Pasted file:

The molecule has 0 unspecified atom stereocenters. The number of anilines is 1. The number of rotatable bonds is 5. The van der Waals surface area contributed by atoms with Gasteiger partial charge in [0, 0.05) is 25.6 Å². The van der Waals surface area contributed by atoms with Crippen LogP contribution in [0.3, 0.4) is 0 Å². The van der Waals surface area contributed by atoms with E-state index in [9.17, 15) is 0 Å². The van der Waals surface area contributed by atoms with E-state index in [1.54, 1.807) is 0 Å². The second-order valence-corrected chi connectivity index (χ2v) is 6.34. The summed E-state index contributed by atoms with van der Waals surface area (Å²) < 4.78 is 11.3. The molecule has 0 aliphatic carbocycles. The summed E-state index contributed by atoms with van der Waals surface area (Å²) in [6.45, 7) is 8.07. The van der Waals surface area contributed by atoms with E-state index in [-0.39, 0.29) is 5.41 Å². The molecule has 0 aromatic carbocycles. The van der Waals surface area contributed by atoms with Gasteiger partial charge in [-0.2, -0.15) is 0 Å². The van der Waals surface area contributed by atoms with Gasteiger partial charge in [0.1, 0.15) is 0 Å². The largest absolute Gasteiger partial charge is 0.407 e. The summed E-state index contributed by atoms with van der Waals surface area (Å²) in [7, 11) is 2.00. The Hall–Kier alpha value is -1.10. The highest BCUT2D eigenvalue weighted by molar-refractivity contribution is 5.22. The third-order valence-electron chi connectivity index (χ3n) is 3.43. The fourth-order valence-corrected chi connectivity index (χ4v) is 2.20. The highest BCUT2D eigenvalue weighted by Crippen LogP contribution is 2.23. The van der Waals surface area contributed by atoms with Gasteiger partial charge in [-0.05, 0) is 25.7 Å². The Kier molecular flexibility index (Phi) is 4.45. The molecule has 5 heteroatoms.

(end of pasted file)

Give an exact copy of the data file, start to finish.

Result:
The molecule has 0 unspecified atom stereocenters. The number of anilines is 1. The number of rotatable bonds is 5. The van der Waals surface area contributed by atoms with Gasteiger partial charge in [0, 0.05) is 25.6 Å². The van der Waals surface area contributed by atoms with Crippen LogP contribution in [0.3, 0.4) is 0 Å². The van der Waals surface area contributed by atoms with E-state index in [9.17, 15) is 0 Å². The van der Waals surface area contributed by atoms with E-state index in [1.54, 1.807) is 0 Å². The second-order valence-corrected chi connectivity index (χ2v) is 6.34. The summed E-state index contributed by atoms with van der Waals surface area (Å²) < 4.78 is 11.3. The molecule has 0 aliphatic carbocycles. The summed E-state index contributed by atoms with van der Waals surface area (Å²) in [6.45, 7) is 8.07. The van der Waals surface area contributed by atoms with E-state index in [-0.39, 0.29) is 5.41 Å². The molecule has 0 aromatic carbocycles. The van der Waals surface area contributed by atoms with Gasteiger partial charge in [-0.2, -0.15) is 0 Å². The van der Waals surface area contributed by atoms with Gasteiger partial charge in [0.1, 0.15) is 0 Å². The largest absolute Gasteiger partial charge is 0.407 e. The summed E-state index contributed by atoms with van der Waals surface area (Å²) in [7, 11) is 2.00. The Hall–Kier alpha value is -1.10. The highest BCUT2D eigenvalue weighted by molar-refractivity contribution is 5.22. The third-order valence-electron chi connectivity index (χ3n) is 3.43. The fourth-order valence-corrected chi connectivity index (χ4v) is 2.20. The highest BCUT2D eigenvalue weighted by Crippen LogP contribution is 2.23. The van der Waals surface area contributed by atoms with Gasteiger partial charge in [-0.05, 0) is 25.7 Å². The Kier molecular flexibility index (Phi) is 4.45. The molecule has 5 heteroatoms.